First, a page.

You can read about how NVC can help your family communication by visiting my Family Communication page.

And, over time I will be adding web pages on how to use NVC in specificchild discipline situations.  So far I have this page:

  • Kids Fighting: This web page aims to help you help you bring peace to you and your children’s lives.  You may want to check it out, whether you struggle with siblings arguing with one another, kids hitting each other, or kids fighting with you, and whether this takes place at home or at school.

And, here’s a list of the specific child discipline topics I plan to cover in my upcoming web pages.  To be notified as these web pages are added, I invite you to scroll down and sign-up for my free ezine TLC for Your Family.  Here’s the list:

  • Toddler Cooperation: This web page will aim to help you nurture a more cooperative relationship with your toddler.
  • Handling a Temper Tantrum: This web page will aim to help you not only cope with temper tantrums, but use them as an opportunityfor nurturing greater connection and trust with your child.
  • How Not to Spank: This web page will aim to help you get your needs met without using physical violence.
  • A Time Out Alternative: This web page will aim to help you get your needs met, while nurturing your connection with your child, rather than distancing your children with time outs.
  • “Getting” Kids to Do Chores: This web page will aim to help you increase the odds of getting your needs met at chore time.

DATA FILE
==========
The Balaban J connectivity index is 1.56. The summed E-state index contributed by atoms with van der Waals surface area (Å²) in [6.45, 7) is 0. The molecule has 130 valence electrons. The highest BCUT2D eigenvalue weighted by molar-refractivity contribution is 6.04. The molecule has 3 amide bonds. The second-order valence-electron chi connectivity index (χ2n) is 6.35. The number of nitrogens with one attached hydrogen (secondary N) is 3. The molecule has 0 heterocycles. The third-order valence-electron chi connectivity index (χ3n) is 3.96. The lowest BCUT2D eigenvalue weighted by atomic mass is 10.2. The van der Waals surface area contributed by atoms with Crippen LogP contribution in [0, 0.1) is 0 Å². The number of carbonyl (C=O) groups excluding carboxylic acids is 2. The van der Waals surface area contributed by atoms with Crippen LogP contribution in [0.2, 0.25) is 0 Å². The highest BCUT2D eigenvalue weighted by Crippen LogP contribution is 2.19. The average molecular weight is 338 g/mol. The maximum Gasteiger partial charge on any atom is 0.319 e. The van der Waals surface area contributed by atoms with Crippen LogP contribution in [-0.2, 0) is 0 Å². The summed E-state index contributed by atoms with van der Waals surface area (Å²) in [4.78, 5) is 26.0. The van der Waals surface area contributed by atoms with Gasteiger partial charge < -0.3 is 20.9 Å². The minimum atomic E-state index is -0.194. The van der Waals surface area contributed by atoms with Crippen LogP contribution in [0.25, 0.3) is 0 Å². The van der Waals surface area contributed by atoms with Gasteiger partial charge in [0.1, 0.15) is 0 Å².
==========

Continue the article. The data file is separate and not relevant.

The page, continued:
• Bedtime Battles: This web page will aim to help you not onlyeliminate battles at bedtime, but have bedtime be an opportunity for joyful cooperation and attachment.
  • Help with “I Hate School” or “I Hate Homework”: This web page will aim to help you handle these kinds of comments with greater peace of mind, and perhaps see the comments disappear altogether.
  • Child Behavior Problems: This web page will aim to help you get beyond your child’s “behavior problems.”
  • The “Problem” Child: This web page will aim to help you find new hope, closeness, and cooperation with your “problem child.”
  • The “Spirited” or “Difficult” Child: This web page will aim to help you not only handle your “spirited” or “difficult” child, but cultivate a new way of seeing and helping him or her, and yourself in the process.
  • Understanding your Baby’s Needs: This web page will aim to help you understand whatever your baby might be saying with her cries, and respond with compassion and confidence to meet both your baby’s needs and your own.

To hear about all my web pages, as I add them, and hopefully find inspiration along the way, I invite you to visit and subscribe to my blog, or to whatever portions of my site you’d like to subscribe to, with the RSS feed subscription buttons at the bottom of this page.

Whatever you decide though, and wherever life takes you next, I wish you and yours, “Happy Family-ing!”